This is a what came first, the chicken or the egg, conundrum.
It is common for individuals to retire, spend their pension savings too quickly then look to their housing wealth to bail them out. When I say they spend their pension savings too quickly, they spend at such a rate that they see their pension savings quickly disappearing. They do not need to be an actuary to realise that at the rate they are going, they will not survive another five years given the spending albeit they will probably live another 10 years or more.
Often overspending is caused by retiring with inadequate pension savings. For many it is an impossible task to cut their retirement spending down to the level their pension savings will sustain. Fortunately, around 70% of retirees own their home.
How many, when their retirement spending is seen to be unsustainable, put their houses on the market and look for something smaller and cheaper to run? If they leave it too late, they could be a forced seller and a forced buyer which is not a good position to be in. They may end up with a house that is inappropriate to their needs, which could cost them more in the long run.
If they turn to equity release, ignoring emotional attachment, will they remain in a house that is too large and costly for them to run? It is important that the equity release adviser is aware of this potential to ensure the correct product is selected.
We know that many people have inadequate pension savings. We know that many of those with inadequate retirement savings also own their homes. Yet what I describe above is the route that many will follow.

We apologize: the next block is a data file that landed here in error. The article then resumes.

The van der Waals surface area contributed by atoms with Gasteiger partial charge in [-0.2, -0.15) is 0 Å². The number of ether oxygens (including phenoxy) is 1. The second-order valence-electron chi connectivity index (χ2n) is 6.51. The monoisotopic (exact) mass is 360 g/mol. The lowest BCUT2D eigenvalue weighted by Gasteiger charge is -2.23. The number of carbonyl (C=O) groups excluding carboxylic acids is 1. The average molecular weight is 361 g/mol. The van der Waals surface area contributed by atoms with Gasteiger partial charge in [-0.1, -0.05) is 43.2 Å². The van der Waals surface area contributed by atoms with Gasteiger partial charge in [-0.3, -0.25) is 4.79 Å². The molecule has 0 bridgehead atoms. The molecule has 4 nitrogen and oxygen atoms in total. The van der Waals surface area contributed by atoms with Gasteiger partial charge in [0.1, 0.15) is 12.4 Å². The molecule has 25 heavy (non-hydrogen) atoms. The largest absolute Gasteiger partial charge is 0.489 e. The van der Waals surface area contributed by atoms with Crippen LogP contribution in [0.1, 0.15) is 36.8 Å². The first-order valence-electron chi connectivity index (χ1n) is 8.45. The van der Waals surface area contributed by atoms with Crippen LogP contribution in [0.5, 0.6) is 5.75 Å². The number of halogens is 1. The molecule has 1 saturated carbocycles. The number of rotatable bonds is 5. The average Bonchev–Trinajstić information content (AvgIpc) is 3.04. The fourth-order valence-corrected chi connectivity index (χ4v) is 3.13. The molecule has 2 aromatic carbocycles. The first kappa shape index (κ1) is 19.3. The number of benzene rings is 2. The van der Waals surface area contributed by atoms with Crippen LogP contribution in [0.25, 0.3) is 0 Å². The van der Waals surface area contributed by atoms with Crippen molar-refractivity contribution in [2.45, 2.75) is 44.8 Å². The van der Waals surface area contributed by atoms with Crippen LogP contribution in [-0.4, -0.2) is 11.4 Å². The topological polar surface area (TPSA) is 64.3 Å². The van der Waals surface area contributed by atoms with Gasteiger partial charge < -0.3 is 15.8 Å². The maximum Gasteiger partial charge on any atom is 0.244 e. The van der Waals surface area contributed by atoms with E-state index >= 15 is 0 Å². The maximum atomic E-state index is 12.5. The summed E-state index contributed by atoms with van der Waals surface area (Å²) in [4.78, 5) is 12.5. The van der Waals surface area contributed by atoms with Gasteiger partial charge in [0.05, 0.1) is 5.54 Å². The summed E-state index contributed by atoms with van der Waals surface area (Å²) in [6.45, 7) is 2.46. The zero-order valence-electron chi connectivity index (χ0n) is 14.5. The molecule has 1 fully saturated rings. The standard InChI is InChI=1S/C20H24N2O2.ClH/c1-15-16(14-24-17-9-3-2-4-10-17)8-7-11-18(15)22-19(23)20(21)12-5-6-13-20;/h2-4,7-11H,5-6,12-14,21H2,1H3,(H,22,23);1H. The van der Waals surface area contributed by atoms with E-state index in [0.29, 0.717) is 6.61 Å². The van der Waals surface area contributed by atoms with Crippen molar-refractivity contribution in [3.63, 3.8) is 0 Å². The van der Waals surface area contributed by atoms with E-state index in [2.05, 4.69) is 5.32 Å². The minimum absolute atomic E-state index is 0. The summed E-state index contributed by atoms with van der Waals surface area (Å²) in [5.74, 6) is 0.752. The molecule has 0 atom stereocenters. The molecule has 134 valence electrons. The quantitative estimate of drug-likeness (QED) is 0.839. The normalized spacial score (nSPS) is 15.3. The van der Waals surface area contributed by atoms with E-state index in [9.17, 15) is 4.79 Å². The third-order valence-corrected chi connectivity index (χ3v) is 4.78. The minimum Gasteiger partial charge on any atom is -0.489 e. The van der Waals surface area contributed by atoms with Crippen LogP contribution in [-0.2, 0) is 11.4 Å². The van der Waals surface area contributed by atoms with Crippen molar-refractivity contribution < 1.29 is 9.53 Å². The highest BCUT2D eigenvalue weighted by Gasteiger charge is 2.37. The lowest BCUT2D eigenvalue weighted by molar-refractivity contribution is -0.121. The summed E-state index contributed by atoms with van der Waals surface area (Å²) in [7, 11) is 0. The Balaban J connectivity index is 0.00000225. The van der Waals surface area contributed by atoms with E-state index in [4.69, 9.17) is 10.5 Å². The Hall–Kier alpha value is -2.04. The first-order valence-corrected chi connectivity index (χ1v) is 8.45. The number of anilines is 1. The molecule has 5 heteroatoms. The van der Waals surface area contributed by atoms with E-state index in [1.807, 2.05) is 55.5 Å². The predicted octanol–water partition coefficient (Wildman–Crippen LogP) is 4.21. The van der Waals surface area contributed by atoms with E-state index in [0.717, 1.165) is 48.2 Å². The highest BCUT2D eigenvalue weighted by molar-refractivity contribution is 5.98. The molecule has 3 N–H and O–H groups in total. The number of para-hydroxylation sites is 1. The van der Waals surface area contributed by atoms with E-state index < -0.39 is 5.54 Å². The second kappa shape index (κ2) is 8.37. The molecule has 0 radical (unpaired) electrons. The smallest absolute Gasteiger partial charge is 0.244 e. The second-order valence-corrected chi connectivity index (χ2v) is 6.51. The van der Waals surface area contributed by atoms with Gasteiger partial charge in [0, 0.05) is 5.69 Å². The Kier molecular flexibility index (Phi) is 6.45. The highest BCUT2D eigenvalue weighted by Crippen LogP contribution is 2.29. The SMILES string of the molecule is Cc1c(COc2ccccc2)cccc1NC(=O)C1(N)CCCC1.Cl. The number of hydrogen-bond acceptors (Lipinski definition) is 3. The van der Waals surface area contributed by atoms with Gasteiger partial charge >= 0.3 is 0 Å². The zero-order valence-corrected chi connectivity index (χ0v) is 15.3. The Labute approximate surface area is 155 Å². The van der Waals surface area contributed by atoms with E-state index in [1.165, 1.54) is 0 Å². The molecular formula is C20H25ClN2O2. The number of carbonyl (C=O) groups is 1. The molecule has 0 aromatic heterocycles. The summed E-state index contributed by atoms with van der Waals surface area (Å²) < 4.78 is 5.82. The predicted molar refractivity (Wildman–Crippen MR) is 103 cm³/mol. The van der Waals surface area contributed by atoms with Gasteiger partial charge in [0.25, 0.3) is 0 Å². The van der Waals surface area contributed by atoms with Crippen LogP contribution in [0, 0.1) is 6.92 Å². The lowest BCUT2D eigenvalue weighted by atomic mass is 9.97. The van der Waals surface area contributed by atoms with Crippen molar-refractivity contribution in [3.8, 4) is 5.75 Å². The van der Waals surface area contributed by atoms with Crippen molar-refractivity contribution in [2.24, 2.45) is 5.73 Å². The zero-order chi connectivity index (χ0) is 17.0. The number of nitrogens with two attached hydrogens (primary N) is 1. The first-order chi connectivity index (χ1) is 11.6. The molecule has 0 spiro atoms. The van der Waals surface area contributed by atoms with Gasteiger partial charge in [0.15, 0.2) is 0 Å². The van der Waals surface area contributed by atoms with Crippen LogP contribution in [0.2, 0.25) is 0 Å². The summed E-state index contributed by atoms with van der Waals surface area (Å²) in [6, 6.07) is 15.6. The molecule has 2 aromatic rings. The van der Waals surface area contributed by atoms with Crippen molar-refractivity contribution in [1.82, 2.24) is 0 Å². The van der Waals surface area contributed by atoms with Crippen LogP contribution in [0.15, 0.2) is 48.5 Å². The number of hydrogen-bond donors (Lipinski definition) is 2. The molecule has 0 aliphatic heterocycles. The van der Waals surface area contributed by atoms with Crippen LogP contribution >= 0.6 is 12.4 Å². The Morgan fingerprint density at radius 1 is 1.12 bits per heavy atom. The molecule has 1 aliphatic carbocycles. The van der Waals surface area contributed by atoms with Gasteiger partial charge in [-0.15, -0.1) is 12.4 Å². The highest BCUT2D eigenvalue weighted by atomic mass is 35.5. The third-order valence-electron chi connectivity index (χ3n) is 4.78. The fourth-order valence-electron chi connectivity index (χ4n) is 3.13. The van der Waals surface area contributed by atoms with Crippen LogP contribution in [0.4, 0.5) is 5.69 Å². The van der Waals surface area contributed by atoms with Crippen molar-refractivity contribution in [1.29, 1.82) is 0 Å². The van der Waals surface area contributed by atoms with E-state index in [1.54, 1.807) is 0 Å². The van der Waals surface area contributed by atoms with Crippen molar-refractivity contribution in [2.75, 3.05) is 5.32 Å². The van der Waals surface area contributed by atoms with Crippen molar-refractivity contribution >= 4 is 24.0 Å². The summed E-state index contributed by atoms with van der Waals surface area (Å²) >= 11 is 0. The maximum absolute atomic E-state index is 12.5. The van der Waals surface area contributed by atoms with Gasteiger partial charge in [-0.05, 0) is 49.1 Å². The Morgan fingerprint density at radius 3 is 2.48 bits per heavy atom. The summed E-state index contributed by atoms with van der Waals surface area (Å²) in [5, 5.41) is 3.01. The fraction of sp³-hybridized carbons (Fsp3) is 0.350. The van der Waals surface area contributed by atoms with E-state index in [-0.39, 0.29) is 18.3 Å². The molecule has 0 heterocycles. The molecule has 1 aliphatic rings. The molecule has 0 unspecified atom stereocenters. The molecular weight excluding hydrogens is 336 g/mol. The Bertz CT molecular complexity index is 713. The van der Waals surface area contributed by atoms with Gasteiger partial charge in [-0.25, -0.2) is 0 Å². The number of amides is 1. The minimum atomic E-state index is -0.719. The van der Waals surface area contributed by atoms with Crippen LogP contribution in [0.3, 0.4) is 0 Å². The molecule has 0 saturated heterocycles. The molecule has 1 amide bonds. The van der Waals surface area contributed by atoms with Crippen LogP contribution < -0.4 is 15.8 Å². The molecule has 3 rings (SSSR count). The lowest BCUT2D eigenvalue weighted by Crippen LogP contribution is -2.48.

If they move to a smaller house they may not go near a financial adviser. They may just put the proceeds in interest-bearing accounts and use the income to supplement what pension savings they have left. In their Retirement Outcomes review, the FCA expressed concern about those who enter pensions drawdown yet end up investing their pension savings in cash. What is the difference between using the proceeds of moving to a smaller house for the purposes of augmenting retirement income and a pension drawdown fund? The common problem is that there is no one to ask the question, ‘Are you sure?’
If they do go to an adviser for equity release how much will the conversations revolve around the suitability of the house they are living in?
To assess the complexities that have to be addressed, consider this hypothetical conversation.
“I have a moderate pension, and an average sized house that I own with no mortgage. I have ceased working and have four years to State pension age. I would like to return to work but I am finding it difficult to find employment. What are my options?”
There are a multitude of lifestyle questions that affect financial planning. If I successfully find work before State pension age, different solutions will have to apply than if I do not. When do I decide that I won’t find work and have to accept I am retired? What will be the impact of my State pension on my income?
We know that the pension savings are inadequate to meet the lifetime spending of the individual. If they are going to call upon their housing wealth then when and how? Emotionally many people want to remain in their house, but what if it is costly to run, and will be in need of many modifications if the occupants age in such a way they need a more age-friendly home?
If they downsize how should they use the proceeds? It may be a good idea to keep the pension savings intact until the downsized proceeds have been used. On the other hand, if the house is suitable to live in throughout retirement and they are going to use equity release, is there an argument for using the pension savings first?
So many questions.
Is it fair to expect an adviser to solve these issues for the individual? I don’t believe it is. I would like to see the Money and Pensions Service redefine PensionsWise. It should be educating the majority who are approaching retirement as to all they should consider to get the best out of their retirement, and use what assets they have to deliver the best retirement possible.
This would include a conversation as to whether – when you are 88 suffering with acute arthritis – you should still be in your current home?
Then financial advisers, whatever we expect of them, can do the job they are good at, finding the right product for the client’s needs.
Bob Champion is chairman of the Air Later Life Academy